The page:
Part 6 in an 8 part series:
- Part 1: Identifying the Hibernating Student
- Part 2: Waking Up the Hibernating Student
- Part 3: Identifying the Perspiring Student
- Part 4: Cooling Off the Perspiring Student
- Part 5: Recognizing the Imagining Student
In our last installment, we addressed the Dr. Russ Quaglia and Dr. Michael Corso’s Student Voice and Aspirations Framework™ related to the imagining student—the ones that will talk and even plan for what their future might look like but rarely place effort into actions that will lead them forward. These are students who avoid taking the leaps needed into the pools of learning, growth, and risk that will help them make their talked about desires a reality. What teachers and school leaders might need to do is take advice from Chip Heath and Dan Heath and shape their path.
In their book, Switch: How to Change Things When Change Is Hard (2010), the Heath Brothers describe that sometimes we need to make it more difficult to for people to fail. They describe the need to shape the path of ourselves and others when trying to get behaviors to change and/or line up with our desires and aspirations.
Let’s look at how we can apply this principle to all three students below from our last post:
Student 1: Kristen is the student who constantly talks about the medical field, specifically becoming a physical therapist, but hasn’t signed up for any honors courses or science classes her senior year. Shaping her path might involve getting her parents involved in her scheduling of classes. Here is where, especially at the high school level, guidance counselors can play a critical role in helping get kids past talking and into doing. Also, take the lead and provide her access to a ‘field’ experience day where she visits a physical therapist’s office and has time to observe what they really do and time to interview them about what it takes to become a physical therapist. She needs to learn that preparing for this career doesn’t happen in the six or seven minutes before patients show up for treatment—but during the six or seven years before when she is finishing high school and getting ready for college. Kristen may need someone to arrange it for her as opposed to telling her, “You know you should go shadow someone in the field.” Making it easier for her to do it and difficult not to may also mean she can visualize her dreams of being in the medical field in her high school classroom alone.
Student 2: “Phil” is the young man who talks about the idea of becoming a structural engineer. He has gotten to see 1st hand what his uncle gets to do in that profession. This is a real life example I know of (different name). What the school counselor did was reach out to his uncle who was unaware that “Phil” not only wasn’t taking the advanced math but also skipped the Future Engineers of America camp. Once he was aware he was able to be more intentional in being very clear with Phil about what he needed to start doing to ‘become an Uncle Joe’ someday. He signed Phil up for the camp and took him there. There wasn’t any reluctance at all on his part to go—Phil just needed someone to get him out of talking about it and into doing it—and be willing to take him there. We also cannot look at students like Phil as just a talker and not a doer. “The error lies (at times—my emphasis) in our inclination to attribute people’s behaviors to the way they are rather than the situation they are in” (Heath & Heath, 2010, P.180). Phil is now a junior in the engineering program at Purdue.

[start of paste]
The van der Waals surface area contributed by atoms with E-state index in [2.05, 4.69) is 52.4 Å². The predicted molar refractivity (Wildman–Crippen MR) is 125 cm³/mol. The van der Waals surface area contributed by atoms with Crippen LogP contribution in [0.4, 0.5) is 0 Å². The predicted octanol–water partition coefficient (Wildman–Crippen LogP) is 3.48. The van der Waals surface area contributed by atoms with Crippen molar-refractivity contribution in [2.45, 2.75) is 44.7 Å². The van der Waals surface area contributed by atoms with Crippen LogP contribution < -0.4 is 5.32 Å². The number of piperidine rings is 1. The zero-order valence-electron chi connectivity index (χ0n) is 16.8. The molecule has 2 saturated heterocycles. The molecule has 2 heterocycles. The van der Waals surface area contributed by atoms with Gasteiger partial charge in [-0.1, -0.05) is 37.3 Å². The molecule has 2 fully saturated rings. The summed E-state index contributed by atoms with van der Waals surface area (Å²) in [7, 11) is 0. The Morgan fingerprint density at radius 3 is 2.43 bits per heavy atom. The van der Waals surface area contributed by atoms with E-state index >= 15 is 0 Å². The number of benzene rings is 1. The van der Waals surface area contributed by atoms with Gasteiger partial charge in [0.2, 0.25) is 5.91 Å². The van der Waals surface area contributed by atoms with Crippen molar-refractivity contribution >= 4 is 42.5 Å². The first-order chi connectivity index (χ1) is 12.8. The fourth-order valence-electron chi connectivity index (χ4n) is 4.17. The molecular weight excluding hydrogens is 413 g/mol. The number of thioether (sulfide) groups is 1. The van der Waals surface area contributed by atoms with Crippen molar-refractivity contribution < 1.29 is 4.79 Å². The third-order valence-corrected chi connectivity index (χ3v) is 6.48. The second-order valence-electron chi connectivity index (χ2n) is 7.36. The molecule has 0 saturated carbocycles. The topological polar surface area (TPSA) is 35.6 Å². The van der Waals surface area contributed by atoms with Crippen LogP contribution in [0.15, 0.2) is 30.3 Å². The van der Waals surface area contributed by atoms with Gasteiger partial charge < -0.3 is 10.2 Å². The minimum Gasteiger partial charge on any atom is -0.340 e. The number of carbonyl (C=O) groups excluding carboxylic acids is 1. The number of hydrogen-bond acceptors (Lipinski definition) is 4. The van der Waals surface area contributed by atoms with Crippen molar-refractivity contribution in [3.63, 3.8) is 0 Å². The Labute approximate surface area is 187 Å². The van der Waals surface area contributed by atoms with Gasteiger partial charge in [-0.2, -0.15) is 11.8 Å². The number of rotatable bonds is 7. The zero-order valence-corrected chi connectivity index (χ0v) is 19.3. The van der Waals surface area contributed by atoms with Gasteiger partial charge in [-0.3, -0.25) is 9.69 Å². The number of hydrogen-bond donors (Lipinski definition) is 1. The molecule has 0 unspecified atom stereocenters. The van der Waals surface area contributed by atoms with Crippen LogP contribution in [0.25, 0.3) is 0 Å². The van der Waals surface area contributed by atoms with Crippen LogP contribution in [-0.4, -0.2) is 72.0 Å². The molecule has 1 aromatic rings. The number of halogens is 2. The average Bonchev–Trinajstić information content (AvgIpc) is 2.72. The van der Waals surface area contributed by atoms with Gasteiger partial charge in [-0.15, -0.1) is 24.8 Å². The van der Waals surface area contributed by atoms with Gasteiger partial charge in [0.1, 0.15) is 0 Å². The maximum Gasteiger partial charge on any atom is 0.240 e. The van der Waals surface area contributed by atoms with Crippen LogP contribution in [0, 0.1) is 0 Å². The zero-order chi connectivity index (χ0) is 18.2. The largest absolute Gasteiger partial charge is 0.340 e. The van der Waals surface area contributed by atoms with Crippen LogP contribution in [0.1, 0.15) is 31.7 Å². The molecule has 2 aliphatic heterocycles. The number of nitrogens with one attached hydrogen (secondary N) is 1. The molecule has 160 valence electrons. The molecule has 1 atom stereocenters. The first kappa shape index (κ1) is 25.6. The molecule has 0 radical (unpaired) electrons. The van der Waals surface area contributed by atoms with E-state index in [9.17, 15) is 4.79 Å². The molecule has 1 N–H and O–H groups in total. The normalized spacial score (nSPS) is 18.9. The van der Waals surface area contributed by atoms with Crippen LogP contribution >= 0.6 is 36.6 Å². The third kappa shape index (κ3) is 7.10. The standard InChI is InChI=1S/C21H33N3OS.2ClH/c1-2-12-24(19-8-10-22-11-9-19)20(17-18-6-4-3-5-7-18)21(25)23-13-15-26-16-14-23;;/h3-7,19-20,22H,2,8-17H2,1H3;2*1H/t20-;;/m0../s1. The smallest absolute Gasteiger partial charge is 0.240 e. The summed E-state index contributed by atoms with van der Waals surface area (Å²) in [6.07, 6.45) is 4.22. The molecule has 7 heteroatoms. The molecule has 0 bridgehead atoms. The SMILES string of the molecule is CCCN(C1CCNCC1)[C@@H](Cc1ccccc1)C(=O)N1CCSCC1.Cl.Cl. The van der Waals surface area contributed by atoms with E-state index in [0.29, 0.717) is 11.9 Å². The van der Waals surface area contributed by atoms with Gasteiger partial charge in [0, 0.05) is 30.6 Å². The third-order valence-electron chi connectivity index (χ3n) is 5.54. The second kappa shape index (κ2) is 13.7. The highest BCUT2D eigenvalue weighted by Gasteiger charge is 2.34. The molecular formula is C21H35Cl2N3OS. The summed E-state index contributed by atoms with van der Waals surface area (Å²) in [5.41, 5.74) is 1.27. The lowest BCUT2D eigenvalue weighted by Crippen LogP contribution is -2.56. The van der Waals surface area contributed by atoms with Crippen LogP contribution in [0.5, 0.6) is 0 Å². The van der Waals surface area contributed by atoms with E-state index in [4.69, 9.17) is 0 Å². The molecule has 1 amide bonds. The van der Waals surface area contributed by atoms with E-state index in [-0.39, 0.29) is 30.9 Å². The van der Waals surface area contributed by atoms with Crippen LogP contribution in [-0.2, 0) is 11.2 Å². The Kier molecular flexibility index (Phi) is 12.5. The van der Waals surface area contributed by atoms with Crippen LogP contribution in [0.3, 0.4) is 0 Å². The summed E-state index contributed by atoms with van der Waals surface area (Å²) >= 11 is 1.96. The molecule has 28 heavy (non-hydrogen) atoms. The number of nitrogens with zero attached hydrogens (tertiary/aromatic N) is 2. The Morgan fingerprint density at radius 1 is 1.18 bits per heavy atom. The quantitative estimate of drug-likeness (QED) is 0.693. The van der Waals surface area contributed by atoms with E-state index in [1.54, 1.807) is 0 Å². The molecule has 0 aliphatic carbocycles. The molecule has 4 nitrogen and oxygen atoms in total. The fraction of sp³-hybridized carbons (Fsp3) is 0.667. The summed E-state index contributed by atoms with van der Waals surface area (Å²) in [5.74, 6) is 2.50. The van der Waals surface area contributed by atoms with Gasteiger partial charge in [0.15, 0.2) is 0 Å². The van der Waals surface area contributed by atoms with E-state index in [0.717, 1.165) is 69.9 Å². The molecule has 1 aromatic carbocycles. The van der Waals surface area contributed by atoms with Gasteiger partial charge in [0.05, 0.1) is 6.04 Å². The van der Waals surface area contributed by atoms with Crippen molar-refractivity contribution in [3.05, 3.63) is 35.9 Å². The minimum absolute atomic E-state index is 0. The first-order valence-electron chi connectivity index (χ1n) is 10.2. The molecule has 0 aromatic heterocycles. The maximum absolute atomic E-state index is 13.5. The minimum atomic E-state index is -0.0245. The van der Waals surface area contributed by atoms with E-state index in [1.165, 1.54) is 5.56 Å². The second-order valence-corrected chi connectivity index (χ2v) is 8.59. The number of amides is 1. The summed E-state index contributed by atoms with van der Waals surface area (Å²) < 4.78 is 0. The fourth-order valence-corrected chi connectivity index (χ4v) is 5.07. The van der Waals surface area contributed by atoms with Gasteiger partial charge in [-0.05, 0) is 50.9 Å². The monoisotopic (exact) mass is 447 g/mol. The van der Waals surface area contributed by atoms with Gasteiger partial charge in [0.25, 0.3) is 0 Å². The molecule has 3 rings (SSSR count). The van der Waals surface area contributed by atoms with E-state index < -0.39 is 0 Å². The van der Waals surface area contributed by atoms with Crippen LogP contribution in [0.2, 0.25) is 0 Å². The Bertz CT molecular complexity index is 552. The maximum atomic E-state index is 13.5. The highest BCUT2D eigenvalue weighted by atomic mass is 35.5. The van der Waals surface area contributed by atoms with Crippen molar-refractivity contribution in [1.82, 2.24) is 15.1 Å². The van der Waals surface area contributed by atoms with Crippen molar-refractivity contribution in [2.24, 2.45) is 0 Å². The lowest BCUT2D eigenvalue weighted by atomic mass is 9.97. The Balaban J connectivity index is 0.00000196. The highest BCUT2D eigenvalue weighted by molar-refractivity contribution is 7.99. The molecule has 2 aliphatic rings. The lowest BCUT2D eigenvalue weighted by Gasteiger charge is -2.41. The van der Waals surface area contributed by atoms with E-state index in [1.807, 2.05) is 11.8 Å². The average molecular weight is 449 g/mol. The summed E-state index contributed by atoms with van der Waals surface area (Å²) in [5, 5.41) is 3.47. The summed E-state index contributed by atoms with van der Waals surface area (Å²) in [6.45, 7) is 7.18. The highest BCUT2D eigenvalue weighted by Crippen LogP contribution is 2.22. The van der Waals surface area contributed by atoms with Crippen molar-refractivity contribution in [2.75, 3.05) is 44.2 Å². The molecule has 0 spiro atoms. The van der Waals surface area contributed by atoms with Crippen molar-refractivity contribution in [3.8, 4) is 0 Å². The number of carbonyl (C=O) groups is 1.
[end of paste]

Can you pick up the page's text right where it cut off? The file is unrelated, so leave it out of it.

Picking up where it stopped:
Student 3: (We sometimes must help students create their own sense of urgency.) Nicholas is likely more common in many ways. He has plans to play basketball in the NBA—which is likely to not come to reality. The issue is he is missing out on applying his current level of talent, natural height, and ability to play more on his current high school team. His coaches allowed him to play on the JV his junior year against other schools whose players were shorter and less challenging for him to compete against. This is more likely to validate his erroneous belief that his “God-given” talent or traits (height) alone will last the test of time in the absence of hard work, determination, and needed / aligned efforts. Nicholas often said, “He has dreamed about playing in NBA since he was a kid.” Therein lies the problem. We must move students past dreaming and into action. If we don’t help create urgency by having them see that if their actions don’t line up with their dreams, they may not have any reason to change their current behaviors.
Real life example in Action of shaping students’ paths: In Scotts Valley Unified School District, just south of San Jose, California, they are helping shape the path the potential International Baccalaureates. Michelle Stewart, The Director of Curriculum, Instruction, and Assessment, shared how Scotts Valley High School provides students in 9th Grade—a chance to pre-shape their path if they are at all considering an International Baccalaureate diploma. Students are encouraged and supported in going through the full application process that includes a letter of interest, an essay, etc. The district’s reasoning is that when students become sophomores, and are continuing to show interest in the program, they may be more likely to pursue the rigorous course work which also includes a great deal of student choice. Chip and Dan Heath would call this an example of making the student’s potential path more ambiguous, which is a good thing (2010, p.53). Because if not, they may likely select to follow the status quo (not pursue the IB Diploma) and continue to imagine about their future instead of aspiring to take actions!
Heath, C., & Heath, D. (2010). Switch: How to Change Things When Change Is
Hard. Crown Publishing (Random House). New York, New York.